The British coast-line offers some really stunning landscapes, from the southern white sheer cliffs, the long Norfolk beaches, the cute colourful fishing villages in Wales, to the historical and majestic castles up in Northumberland and Scotland.
I have to say that the Jurassic Coast in Dorset classes without a doubt on my top favourites, and lucky for me – and you – it offers many opportunities for a good hike.
As you might imagine, the area is a popular one, with around 500,000 visitors a year, a large selection of whom tend to visit in the summer months
With that in mind, you’ve got to pick the date of your visit carefully so you can avoid the main crowds and have an enjoyable experience. While summer can sometimes be unbearable, particularly at the beaches around the iconic arch, the shoulder seasons and those brisk winter days represent a great opportunity to get some coastal walking in.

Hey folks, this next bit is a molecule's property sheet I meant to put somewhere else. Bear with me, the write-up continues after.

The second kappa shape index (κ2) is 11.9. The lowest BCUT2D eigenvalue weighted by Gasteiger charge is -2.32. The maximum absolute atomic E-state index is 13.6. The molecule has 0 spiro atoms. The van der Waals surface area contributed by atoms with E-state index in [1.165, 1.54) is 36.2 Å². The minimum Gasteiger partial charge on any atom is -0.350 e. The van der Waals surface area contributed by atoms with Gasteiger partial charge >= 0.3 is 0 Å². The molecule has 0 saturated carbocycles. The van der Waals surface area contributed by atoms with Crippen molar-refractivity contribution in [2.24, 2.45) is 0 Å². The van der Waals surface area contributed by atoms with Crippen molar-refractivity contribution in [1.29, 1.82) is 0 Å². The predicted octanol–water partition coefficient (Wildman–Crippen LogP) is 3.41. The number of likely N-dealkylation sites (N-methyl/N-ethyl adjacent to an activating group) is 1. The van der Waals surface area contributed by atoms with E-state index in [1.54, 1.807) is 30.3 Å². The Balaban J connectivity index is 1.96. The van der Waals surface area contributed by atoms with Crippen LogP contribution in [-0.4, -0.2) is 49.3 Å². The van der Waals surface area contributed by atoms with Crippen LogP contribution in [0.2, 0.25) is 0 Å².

The area really is a spectacular one, and the walking isn’t too tough, meaning you really get to take in the dramatic rise and fall of the coast and the blue sea beside it. From the car park, as Man O’War Beach comes into view you are blessed with great views. Durdle Door, an incredible limestone arch flanked by a gold sandy beach deserves to be admired by both the beach and the nearby cliffs.
The undulating chalk cliffs taking you on a series of ascents and descents, but the fantastic views more than make up for it. My itinerary goes from Durdle Door towards White Nothe and then back on the same path to Lulworth Cove and back.
On a sunny day, this is one of the best coastal walks in the south of England and it’s worth trying out even if it is a popular area. The walk is roughly a seven-mile round trip and, if you don’t mind an early start or late finish, Durdle Door is a fantastic place to watch a sunrise or a sunset.